February 11, 2012

I don’t know what I’m doing most of the time.

I don’t know what I’m doing most of the time.

This is Leonard Cohen speaking, but it could be me.

This morning we drove along the shady west side of the hills. The snow had fallen, melted, frozen again, and was softening in the morning’s bright sun.

Each blade of grass and a filigree of twigs were coated in white, stitched with beads of light. Everything glistened and shimmered.

As we drove, thoughts and feelings drifted through me like shoals of fish. Occasional questions like, are we doing the right thing with our lives? Where will we get a nice breakfast? The usual. When I remembered to, I took in the beauty like bread soaking in milk.

There is an extraordinary relief, for me, in acknowledging that for much of the time I am mostly in the dark.

When I read Cohen’s quote (below) I also feel amused. I feel solidarity with him, for admitting to such depths of foolishness. I feel comforted.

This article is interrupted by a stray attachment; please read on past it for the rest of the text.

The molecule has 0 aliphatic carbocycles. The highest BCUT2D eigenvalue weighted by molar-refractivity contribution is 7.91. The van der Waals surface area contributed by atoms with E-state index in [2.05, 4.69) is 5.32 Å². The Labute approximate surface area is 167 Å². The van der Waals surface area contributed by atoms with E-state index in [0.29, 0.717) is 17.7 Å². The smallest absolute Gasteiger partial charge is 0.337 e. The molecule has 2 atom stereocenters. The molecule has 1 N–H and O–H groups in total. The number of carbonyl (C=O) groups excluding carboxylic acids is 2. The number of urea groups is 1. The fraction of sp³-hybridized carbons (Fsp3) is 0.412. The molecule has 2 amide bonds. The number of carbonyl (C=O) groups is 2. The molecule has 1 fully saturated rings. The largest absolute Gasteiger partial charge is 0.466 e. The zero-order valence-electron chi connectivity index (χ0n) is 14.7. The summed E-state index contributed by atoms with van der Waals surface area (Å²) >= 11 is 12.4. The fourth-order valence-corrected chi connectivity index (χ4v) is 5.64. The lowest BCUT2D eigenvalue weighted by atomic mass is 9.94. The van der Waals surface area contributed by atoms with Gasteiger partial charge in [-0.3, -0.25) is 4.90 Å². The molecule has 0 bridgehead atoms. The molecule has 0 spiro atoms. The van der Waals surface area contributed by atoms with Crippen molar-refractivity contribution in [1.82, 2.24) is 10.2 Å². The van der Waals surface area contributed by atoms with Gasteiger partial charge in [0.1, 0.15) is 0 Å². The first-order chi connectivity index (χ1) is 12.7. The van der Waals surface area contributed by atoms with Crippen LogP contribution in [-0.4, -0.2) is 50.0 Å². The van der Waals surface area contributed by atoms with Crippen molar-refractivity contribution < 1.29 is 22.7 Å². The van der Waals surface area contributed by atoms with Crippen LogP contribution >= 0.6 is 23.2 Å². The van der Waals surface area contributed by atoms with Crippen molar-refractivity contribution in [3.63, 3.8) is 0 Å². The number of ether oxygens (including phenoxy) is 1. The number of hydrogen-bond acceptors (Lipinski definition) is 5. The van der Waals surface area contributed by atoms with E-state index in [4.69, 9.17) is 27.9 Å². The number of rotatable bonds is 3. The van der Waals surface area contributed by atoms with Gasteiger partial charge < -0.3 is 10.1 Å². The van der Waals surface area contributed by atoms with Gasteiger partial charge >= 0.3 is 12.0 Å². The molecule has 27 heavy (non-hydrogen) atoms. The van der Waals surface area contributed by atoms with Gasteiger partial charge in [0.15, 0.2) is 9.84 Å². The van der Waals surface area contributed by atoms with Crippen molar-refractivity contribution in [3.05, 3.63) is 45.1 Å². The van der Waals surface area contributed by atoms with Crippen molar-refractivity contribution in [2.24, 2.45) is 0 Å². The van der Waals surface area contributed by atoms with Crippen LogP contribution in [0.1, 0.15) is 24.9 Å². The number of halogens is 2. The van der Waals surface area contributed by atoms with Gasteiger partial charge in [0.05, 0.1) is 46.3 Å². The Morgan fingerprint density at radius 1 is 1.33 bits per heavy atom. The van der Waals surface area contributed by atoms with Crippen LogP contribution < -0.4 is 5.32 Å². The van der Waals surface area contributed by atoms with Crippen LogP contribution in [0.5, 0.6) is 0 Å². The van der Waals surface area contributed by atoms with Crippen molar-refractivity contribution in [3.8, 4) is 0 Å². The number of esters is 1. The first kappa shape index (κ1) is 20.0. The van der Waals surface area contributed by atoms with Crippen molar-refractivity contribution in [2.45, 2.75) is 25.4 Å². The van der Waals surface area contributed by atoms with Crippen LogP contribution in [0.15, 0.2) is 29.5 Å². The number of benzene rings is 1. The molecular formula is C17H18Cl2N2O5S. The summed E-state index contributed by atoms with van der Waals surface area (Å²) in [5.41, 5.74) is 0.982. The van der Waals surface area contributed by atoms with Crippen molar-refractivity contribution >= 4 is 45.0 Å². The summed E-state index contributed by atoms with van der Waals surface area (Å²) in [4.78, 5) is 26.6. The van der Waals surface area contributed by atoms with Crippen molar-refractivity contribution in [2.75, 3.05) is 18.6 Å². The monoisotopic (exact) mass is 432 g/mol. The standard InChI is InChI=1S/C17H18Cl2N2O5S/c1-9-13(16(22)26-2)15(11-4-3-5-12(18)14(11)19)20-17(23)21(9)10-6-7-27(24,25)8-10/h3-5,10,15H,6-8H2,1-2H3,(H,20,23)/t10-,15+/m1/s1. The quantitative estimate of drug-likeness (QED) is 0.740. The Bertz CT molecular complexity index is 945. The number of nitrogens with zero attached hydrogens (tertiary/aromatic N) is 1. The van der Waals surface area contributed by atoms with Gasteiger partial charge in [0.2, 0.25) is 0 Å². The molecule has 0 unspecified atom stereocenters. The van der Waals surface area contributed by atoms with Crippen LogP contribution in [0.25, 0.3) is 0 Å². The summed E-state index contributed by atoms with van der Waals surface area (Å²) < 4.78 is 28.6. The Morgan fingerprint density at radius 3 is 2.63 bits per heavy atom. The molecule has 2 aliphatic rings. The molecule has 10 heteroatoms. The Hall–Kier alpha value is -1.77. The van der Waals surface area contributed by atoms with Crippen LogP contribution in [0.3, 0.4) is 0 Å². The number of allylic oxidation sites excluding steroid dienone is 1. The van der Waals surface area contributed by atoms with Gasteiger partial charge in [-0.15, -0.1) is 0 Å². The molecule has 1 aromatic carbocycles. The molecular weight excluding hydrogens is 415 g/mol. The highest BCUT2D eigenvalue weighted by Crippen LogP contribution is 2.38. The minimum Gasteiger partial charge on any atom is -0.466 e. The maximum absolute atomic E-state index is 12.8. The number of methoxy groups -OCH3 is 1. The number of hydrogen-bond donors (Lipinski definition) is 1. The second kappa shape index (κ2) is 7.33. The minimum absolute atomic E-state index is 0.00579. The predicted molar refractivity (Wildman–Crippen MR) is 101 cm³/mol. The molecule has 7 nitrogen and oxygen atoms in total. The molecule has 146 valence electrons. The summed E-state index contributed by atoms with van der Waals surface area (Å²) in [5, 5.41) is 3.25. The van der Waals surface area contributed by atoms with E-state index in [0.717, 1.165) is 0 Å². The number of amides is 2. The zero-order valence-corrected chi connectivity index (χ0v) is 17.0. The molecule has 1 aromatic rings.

I feel the truth of what Terrance Keenan wrote.‎ “I was not alone. No one is alone. This is the first understanding.”

As I type, this winter afternoon with the gas fire blazing and with two cats draped across the sofa, I’m listening to Cohen sing. You can listen too, here. The flames are still licking at the air with their tangerine tips. The kettle is calling me to fill it.



“I don’t know what I’m doing most of the time. There’s a certain humor in realizing that. I can never figure out the kind of tie to put on in the morning. I don’t have any strategy or plan to get through the day. It is literally a problem for me to decide which side of the bed to get out on. These are staggering problems. I remember talking to this Trappist monk in a monastery. He’s been there twelve years. A pretty severe regime. I expressed my admiration for him and he said ‘Leonard, I’ve been here twelve years and every morning, I have to decide whether I’m going to stay or not.’ I knew exactly what he was talking about.”
~Leonard Cohen


‘This Freedom’ by Martin Gommel via Creative Commons, with gratitude.

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